It was actually pretty hard for me to get excited about trying out the Titleist 910 D2 driver, only because I’ve been so attached to the 905 for so long. I tried to give both the 907 and 909 their fair chance, but there was just no spark, no chemistry, and no delivery of promises. So, when it came time to check out this larger driver, I felt a little torn. I was immediately drawn to its styling, as if I knew it was going to be something special, but I almost felt as though I would be cheating on my 905 if I did like it.
Appearance and Specifications
There is a lot going on with the 910 D2. Now, from experience, I have learned that when you make too many changes, it rarely works. The one thing Titleist didn’t change though is their great traditional look. Let’s face it, they have never made an unattractive driver; their design is timeless. With its full pear-shaped profile and rich black finish, you know it’s a Titleist from a fairway over.
The D2 is a bit bigger than the D3 at 460cc, but you really can’t visually tell the difference unless you put them side-by-side. Of course, you already know that this bigger head is going to result in extra forgiveness, not that any of us needs it, right?
The first thing I noticed is the optimized weight distribution; it feels good to hold, almost familiar. There is an optional weight kit that allows you to swap weights in the soles. This means that you can fine tune the weight of the swing, as well as the position of the shaft. Yes, I said the position of the shaft!
Here is another first for Titlist that I couldn’t help get a little excited over! When I heard that they were making a driver that would let you adjust your trajectory without compromising the direction the ball would fly, I was skeptical yet intrigued. This is like one of those science projects that you doubt will work, bit if it does, it might be award-worthy. Well, work it does!
Their patented SureFit Tour hosel lets you set both loft and lie independently. This optimizes ball flight either lower or higher, and you can achieve more fade or draw. Not only that, it increases distance and provides more control of your shot. An interchangeable shaft connection paired up with the rear weight screw and you are granted 16 different combinations! If you can’t find your sweet spot with this driver, you might need to face the fact that you never will. The one complaint I do have though is that with so many options, it takes away from practice. I think I spent more time adjusting than I did swinging the first time I went to the range.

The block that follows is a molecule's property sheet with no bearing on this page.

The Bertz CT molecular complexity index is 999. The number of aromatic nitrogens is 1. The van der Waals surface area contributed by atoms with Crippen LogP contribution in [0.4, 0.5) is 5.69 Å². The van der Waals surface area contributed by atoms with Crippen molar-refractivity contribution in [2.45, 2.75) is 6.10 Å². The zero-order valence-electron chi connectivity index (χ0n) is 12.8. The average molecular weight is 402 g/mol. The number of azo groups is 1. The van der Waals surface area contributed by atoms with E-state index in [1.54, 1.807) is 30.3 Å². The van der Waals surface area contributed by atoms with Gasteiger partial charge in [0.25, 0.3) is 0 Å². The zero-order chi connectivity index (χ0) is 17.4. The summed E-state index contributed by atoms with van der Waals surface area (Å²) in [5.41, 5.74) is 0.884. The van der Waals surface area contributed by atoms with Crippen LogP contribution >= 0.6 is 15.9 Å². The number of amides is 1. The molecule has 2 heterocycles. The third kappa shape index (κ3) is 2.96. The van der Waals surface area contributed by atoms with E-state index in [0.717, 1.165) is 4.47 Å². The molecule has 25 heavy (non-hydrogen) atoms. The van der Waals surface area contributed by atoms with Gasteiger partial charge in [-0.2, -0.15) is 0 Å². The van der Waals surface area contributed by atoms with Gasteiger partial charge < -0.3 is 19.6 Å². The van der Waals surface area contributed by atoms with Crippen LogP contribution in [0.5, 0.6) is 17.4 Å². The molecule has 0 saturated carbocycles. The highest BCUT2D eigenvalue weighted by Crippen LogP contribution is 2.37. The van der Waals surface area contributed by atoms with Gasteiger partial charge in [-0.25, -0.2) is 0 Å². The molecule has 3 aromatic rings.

Sure, the 910 D2 is gorgeous, there is no argument there, but can it deliver? There’s a lot of competition on the market in its class, so it was going to have to really impress me to allow it to even compete with my coveted 905. Unlike other hosel technologies, Titleist’s SureFit system offers two ways to change how the head and shaft meet. This allows for some serious manipulation when you know to control the settings.
If it’s windy, lower the flight and remove a little of the loft. Playing after a heavy downpour? Add 1.5 degrees to the loft. Subtle changes can vary spin levels by nearly 1,000rpm. Every change you make will result in very obvious changes in flight pattern. Those who learn how to make these settings work for them are never going to go back to a traditional driver, but those who don’t really invest much time in the new technology, might see themselves reaching for their old dependable driver a little more often.
The 910 D2 has a fast face insert, offering up to 15 percent faster ball speeds and improved launch as well as spin gradients to achieve longer distance. Without even fussing with the SureFit, I launched a gorgeous 300-yard drive on my fist swing. I’d like to say I’m just that good without warming up, but trust me, I’m not.
What I like most about the 910 D2 is the sound. It’s hot and solid; a sound I could never get tired of hearing! You know when you make contact, and so do the people standing behind you. I will admit the only thing I’m not quite sure if I loved or hated the first demo was the 45-inch shaft. However, I had just spent a week with the 46-inch shaft of the Ping K15, so losing that inch gave me mixed feelings. Why hasn’t Titleist increased their length like most others? Is it because they want to hold onto their reputation of being the club for more serious golfers?
Many average golfers will quickly dismiss the 910 D2 without giving it a fair chance. It’s hard not to, as Titleist does tend to be favored by lower handicap golfers. The styling of the open face that it offers could prove to be an obstacle for the faithful slicer, but if you make the adjustments work for you, I doubt you’ll have a hard time finding the fairway!
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